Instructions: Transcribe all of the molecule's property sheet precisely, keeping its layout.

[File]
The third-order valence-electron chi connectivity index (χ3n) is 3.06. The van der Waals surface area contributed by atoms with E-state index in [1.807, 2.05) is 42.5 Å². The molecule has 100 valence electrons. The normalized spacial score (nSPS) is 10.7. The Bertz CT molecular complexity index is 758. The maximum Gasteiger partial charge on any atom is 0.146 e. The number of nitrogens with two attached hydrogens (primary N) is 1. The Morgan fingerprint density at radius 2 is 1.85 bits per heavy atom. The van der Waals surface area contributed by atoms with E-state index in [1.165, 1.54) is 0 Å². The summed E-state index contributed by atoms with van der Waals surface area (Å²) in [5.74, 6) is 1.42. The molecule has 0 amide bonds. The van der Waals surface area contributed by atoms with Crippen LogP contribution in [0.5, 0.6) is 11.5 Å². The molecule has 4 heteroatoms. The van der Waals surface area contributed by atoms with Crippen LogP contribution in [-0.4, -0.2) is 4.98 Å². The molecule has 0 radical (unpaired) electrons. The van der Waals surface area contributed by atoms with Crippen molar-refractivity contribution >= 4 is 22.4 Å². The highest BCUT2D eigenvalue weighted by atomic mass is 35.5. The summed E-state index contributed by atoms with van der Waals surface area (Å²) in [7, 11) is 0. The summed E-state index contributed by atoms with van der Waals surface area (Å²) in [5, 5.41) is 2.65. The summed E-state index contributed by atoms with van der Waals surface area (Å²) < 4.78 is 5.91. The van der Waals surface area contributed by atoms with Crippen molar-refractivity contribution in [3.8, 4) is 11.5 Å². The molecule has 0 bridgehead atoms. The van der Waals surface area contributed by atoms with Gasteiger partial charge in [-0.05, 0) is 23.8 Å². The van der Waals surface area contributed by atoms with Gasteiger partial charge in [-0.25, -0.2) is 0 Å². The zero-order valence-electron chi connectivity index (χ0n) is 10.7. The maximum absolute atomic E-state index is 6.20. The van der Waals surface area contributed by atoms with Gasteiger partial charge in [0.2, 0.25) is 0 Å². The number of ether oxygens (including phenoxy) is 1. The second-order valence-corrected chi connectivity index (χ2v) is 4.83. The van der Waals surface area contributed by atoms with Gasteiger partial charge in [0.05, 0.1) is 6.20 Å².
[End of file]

The third-order valence-electron chi connectivity index (χ3n) is 3.06. The van der Waals surface area contributed by atoms with E-state index in [1.807, 2.05) is 42.5 Å². The molecule has 100 valence electrons. The normalized spacial score (nSPS) is 10.7. The Bertz CT molecular complexity index is 758. The maximum Gasteiger partial charge on any atom is 0.146 e. The number of nitrogens with two attached hydrogens (primary N) is 1. The Morgan fingerprint density at radius 2 is 1.85 bits per heavy atom. The van der Waals surface area contributed by atoms with E-state index in [1.165, 1.54) is 0 Å². The summed E-state index contributed by atoms with van der Waals surface area (Å²) in [5.74, 6) is 1.42. The molecule has 0 amide bonds. The van der Waals surface area contributed by atoms with Crippen LogP contribution in [0.5, 0.6) is 11.5 Å². The molecule has 4 heteroatoms. The van der Waals surface area contributed by atoms with Crippen LogP contribution in [-0.4, -0.2) is 4.98 Å². The molecule has 0 radical (unpaired) electrons. The van der Waals surface area contributed by atoms with Crippen molar-refractivity contribution >= 4 is 22.4 Å². The highest BCUT2D eigenvalue weighted by atomic mass is 35.5. The summed E-state index contributed by atoms with van der Waals surface area (Å²) in [7, 11) is 0. The summed E-state index contributed by atoms with van der Waals surface area (Å²) in [5, 5.41) is 2.65. The summed E-state index contributed by atoms with van der Waals surface area (Å²) < 4.78 is 5.91. The van der Waals surface area contributed by atoms with Crippen molar-refractivity contribution in [3.8, 4) is 11.5 Å². The molecule has 0 bridgehead atoms. The van der Waals surface area contributed by atoms with Gasteiger partial charge in [-0.05, 0) is 23.8 Å². The van der Waals surface area contributed by atoms with Gasteiger partial charge in [-0.25, -0.2) is 0 Å². The zero-order valence-electron chi connectivity index (χ0n) is 10.7. The maximum absolute atomic E-state index is 6.20. The van der Waals surface area contributed by atoms with Gasteiger partial charge in [0.2, 0.25) is 0 Å². The number of ether oxygens (including phenoxy) is 1. The second-order valence-corrected chi connectivity index (χ2v) is 4.83. The van der Waals surface area contributed by atoms with Gasteiger partial charge in [0.05, 0.1) is 6.20 Å².